One of the most sacred of improv conventions is the suggestion. Whether it is the classic ‘one word, any word’, the more specific ‘relationship between two people’ or my personal bugbear, ‘a non geographical location’ (what does that even mean to anyone who is not an improviser?), nearly all shows start with the audience’s input.
So I got to thinking about why we take them. What makes taking a suggestion such a core part of what we do that not doing it is still a faintly transgressive act (“Have you heard of TJ and Dave, they don’t even take a suggestion” “Woah!”)
Here are the two main reasons I have heard for taking suggestions at the start of a show.
“We need a suggestion to inspire us”
Really? Do you? I bet you don’t really. If the call out is a bakery, I bet the inspiration comes from the characters and not from rising dough. I bet it comes from Amanda’s envy that Jerry’s ciabatta is better than hers, or her happiness that they get to make pound cake together. And that doesn’t come from the word ‘bakery’, it comes from either a choice that the improviser makes, or something they notice in themselves or their scene partner.
When I was in Edinburgh with Music Box a few years ago, we would ask for a suggestion of where an adventure might take place. More than half of the time it was one of the three following: in a castle, in space/the moon or under the sea. Good suggestions, but had they been all we working from, we could have had some very similar shows. We didn’t, because the suggestion was just the smallest part of what we brought to the stage every day.
Honestly, you don’t even need suggestions to inspire you, no one really does. Try playing a bunch of scenes with no suggestion if you don’t believe me. The fact of there being another human facing you is enough. People make scenes.
“We need to prove that it’s improvised”
There’s something in this catch-22. When we do great shows, people say “that can’t be improvised”, but when things don’t go so well, people say “see, that’s the problem with improv”. How do we convince people that we’re really doing what we say we are?
You know what, it doesn’t really matter. If someone thinks what we do is so good that it can’t be improvised, let’s concentrate on the fact that they thought it was really good! Smile, put the ol’ twinkle in your eye and leave them guessing. Cos no one really cares. Think of the great films you have watched, do you really care if they were heavily scripted, improvised or somewhere between the two? No one ever asked for their door money back cos the show wasn’t made up! We care whether it’s good.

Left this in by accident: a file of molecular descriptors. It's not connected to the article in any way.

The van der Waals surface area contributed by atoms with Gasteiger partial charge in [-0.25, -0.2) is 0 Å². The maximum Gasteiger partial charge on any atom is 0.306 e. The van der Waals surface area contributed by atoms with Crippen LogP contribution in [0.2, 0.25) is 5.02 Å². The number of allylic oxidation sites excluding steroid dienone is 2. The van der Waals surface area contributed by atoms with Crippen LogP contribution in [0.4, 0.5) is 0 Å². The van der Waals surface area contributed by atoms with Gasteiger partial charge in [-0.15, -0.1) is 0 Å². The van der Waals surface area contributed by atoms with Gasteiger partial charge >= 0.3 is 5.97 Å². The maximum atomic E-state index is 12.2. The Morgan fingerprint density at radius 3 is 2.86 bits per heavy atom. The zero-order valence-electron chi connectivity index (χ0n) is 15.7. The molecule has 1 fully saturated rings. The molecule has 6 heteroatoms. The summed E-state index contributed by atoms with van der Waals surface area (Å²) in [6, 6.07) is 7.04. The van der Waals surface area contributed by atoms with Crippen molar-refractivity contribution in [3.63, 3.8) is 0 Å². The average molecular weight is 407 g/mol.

I call bullshit on those reasons, so why take suggestions at all?
In one of the twoprov shows that I do, Ten Thousand Million Love Stories, we wanted to base the show on romantic stories from the lives of the audience, but we worried that just asking the audience for their suggestions would lead to certain types of stories and people getting all the air time. We wanted to get the most honest stories from the shyest people, so we designed an elaborate ritual that involves the audience closing their eyes and us giving them ideas to think about (to eliminate favouring the fastest responders), then chatting to each other while music plays (to license sharing, because everybody is doing it). Heather and I then go into the audience and collect stories while everybody is still talking (to gather stories from everyone, not just the loudest people) and tell them back anonymously. It is a bit of a complex process, and takes almost ten minutes, but we have always found that people respond very openly, and when we start to improvise based on these suggestions, the audience doesn’t feel like individuals, but like a group functioning together.
Which brings me to why I love suggestions. Why I think improv need them. Not always of course. There is no always.
“We want the audience to feel involved”
Here is a symbolism that I really like about improv and theatre. Where do the performers and audience go after the show? In theatre, the performers go to an actors bar, to mix with other actors. In improvisation the performers and audience joyfully pile into the same bar, which may even be the room where the performance took place. We are all in this together.
Because in improvisation, and here’s a phrase that I love, we are creating temporary communities. Everybody in the room, whether they are the audience, the tech guy or the performers, was part of something that only happened that way that night. If they have never seen improv before, it’s the reason they’re there. If they haven’t, it’s out best chance of getting them to come back. Because they were part of something.
So, whether the show has suggestions in it or not (and it can be fun both ways), remember that the audience needs to feel part of a special group. The group of people who were there and saw this thing that we did. And although it won’t do the whole job, you can do much worse than by asking them which non-geographical location they want the piece to start in.
Jules is one of the Nursery’s main teachers and will be teaching the new Scenework Drop-in class from May. Ten Thousand Million Love Stories is touring later this year to Finland, Brussels, Dublin and around the UK.